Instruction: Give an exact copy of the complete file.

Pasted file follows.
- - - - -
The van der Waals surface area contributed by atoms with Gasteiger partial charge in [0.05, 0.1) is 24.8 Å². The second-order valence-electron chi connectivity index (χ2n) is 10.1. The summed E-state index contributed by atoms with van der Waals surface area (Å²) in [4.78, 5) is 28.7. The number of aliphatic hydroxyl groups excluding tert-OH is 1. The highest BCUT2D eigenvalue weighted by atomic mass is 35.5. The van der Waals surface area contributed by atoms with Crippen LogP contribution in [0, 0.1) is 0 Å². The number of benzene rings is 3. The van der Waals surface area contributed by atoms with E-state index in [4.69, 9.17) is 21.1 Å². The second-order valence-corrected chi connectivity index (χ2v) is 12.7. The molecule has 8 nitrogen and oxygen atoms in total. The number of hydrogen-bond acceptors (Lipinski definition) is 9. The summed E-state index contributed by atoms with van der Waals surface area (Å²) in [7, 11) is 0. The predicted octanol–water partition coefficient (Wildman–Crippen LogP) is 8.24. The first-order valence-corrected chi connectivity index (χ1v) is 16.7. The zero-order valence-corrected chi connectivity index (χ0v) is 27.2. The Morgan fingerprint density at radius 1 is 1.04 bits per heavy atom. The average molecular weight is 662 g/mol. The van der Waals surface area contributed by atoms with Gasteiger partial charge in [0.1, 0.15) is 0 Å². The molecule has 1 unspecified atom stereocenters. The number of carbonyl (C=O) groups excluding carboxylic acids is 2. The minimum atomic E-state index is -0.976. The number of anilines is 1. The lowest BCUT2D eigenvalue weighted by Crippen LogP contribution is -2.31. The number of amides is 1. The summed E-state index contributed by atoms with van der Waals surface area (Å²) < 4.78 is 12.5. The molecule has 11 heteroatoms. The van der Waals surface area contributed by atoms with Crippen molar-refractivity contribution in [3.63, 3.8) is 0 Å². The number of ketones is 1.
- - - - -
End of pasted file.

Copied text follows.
The van der Waals surface area contributed by atoms with Gasteiger partial charge in [0.05, 0.1) is 24.8 Å². The second-order valence-electron chi connectivity index (χ2n) is 10.1. The summed E-state index contributed by atoms with van der Waals surface area (Å²) in [4.78, 5) is 28.7. The number of aliphatic hydroxyl groups excluding tert-OH is 1. The highest BCUT2D eigenvalue weighted by atomic mass is 35.5. The van der Waals surface area contributed by atoms with Crippen LogP contribution in [0, 0.1) is 0 Å². The number of benzene rings is 3. The van der Waals surface area contributed by atoms with E-state index in [4.69, 9.17) is 21.1 Å². The second-order valence-corrected chi connectivity index (χ2v) is 12.7. The molecule has 8 nitrogen and oxygen atoms in total. The number of hydrogen-bond acceptors (Lipinski definition) is 9. The summed E-state index contributed by atoms with van der Waals surface area (Å²) in [7, 11) is 0. The predicted octanol–water partition coefficient (Wildman–Crippen LogP) is 8.24. The first-order valence-corrected chi connectivity index (χ1v) is 16.7. The zero-order valence-corrected chi connectivity index (χ0v) is 27.2. The Morgan fingerprint density at radius 1 is 1.04 bits per heavy atom. The average molecular weight is 662 g/mol. The van der Waals surface area contributed by atoms with Gasteiger partial charge in [0.1, 0.15) is 0 Å². The molecule has 1 unspecified atom stereocenters. The number of carbonyl (C=O) groups excluding carboxylic acids is 2. The minimum atomic E-state index is -0.976. The number of anilines is 1. The lowest BCUT2D eigenvalue weighted by Crippen LogP contribution is -2.31. The number of amides is 1. The summed E-state index contributed by atoms with van der Waals surface area (Å²) < 4.78 is 12.5. The molecule has 11 heteroatoms. The van der Waals surface area contributed by atoms with Crippen molar-refractivity contribution in [3.63, 3.8) is 0 Å². The number of ketones is 1.